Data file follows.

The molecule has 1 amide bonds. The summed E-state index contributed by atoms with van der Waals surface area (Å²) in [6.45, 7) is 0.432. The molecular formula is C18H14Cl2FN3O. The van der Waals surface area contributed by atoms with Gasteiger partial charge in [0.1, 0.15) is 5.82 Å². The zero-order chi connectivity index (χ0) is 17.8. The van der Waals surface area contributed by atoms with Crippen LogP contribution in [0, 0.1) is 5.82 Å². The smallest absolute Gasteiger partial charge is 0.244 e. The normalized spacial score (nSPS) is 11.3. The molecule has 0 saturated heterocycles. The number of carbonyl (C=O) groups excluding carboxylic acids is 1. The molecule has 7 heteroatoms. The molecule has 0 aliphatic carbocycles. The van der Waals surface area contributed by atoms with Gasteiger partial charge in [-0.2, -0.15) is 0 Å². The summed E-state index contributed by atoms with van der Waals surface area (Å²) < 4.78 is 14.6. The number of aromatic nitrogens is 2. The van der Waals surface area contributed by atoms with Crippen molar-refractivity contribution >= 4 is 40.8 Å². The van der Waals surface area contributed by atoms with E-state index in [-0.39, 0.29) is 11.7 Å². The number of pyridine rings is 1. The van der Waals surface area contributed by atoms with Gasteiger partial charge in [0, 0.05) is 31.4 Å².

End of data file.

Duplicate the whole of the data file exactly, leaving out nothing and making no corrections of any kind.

The molecule has 1 amide bonds. The summed E-state index contributed by atoms with van der Waals surface area (Å²) in [6.45, 7) is 0.432. The molecular formula is C18H14Cl2FN3O. The van der Waals surface area contributed by atoms with Gasteiger partial charge in [0.1, 0.15) is 5.82 Å². The zero-order chi connectivity index (χ0) is 17.8. The van der Waals surface area contributed by atoms with Crippen LogP contribution in [0, 0.1) is 5.82 Å². The smallest absolute Gasteiger partial charge is 0.244 e. The normalized spacial score (nSPS) is 11.3. The molecule has 0 saturated heterocycles. The number of carbonyl (C=O) groups excluding carboxylic acids is 1. The molecule has 7 heteroatoms. The molecule has 0 aliphatic carbocycles. The van der Waals surface area contributed by atoms with Gasteiger partial charge in [-0.2, -0.15) is 0 Å². The summed E-state index contributed by atoms with van der Waals surface area (Å²) < 4.78 is 14.6. The number of aromatic nitrogens is 2. The van der Waals surface area contributed by atoms with Crippen molar-refractivity contribution >= 4 is 40.8 Å². The van der Waals surface area contributed by atoms with E-state index in [-0.39, 0.29) is 11.7 Å². The number of pyridine rings is 1. The van der Waals surface area contributed by atoms with Gasteiger partial charge in [0, 0.05) is 31.4 Å².